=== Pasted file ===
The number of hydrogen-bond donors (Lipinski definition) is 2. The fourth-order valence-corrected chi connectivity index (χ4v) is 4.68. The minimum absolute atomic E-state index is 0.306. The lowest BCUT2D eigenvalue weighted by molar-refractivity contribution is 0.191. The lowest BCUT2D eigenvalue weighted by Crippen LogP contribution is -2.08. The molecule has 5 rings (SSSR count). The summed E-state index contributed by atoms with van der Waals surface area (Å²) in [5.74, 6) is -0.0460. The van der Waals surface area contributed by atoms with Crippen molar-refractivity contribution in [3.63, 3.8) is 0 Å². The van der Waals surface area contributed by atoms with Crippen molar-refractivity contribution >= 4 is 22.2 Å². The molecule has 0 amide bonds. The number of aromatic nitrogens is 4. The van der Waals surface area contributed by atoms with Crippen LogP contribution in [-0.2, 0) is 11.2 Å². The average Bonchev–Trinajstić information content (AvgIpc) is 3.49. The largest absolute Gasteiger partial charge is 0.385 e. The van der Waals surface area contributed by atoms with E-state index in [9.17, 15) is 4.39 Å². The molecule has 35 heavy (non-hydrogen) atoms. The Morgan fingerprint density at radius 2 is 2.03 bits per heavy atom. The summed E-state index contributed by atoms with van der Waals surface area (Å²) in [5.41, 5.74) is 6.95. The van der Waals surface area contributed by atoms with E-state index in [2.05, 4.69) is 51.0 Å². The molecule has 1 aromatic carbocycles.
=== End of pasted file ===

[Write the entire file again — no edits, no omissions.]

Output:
The number of hydrogen-bond donors (Lipinski definition) is 2. The fourth-order valence-corrected chi connectivity index (χ4v) is 4.68. The minimum absolute atomic E-state index is 0.306. The lowest BCUT2D eigenvalue weighted by molar-refractivity contribution is 0.191. The lowest BCUT2D eigenvalue weighted by Crippen LogP contribution is -2.08. The molecule has 5 rings (SSSR count). The summed E-state index contributed by atoms with van der Waals surface area (Å²) in [5.74, 6) is -0.0460. The van der Waals surface area contributed by atoms with Crippen molar-refractivity contribution in [3.63, 3.8) is 0 Å². The van der Waals surface area contributed by atoms with Crippen molar-refractivity contribution >= 4 is 22.2 Å². The molecule has 0 amide bonds. The number of aromatic nitrogens is 4. The van der Waals surface area contributed by atoms with Crippen LogP contribution in [-0.2, 0) is 11.2 Å². The average Bonchev–Trinajstić information content (AvgIpc) is 3.49. The largest absolute Gasteiger partial charge is 0.385 e. The van der Waals surface area contributed by atoms with E-state index in [9.17, 15) is 4.39 Å². The molecule has 35 heavy (non-hydrogen) atoms. The Morgan fingerprint density at radius 2 is 2.03 bits per heavy atom. The summed E-state index contributed by atoms with van der Waals surface area (Å²) in [5.41, 5.74) is 6.95. The van der Waals surface area contributed by atoms with E-state index in [2.05, 4.69) is 51.0 Å². The molecule has 1 aromatic carbocycles.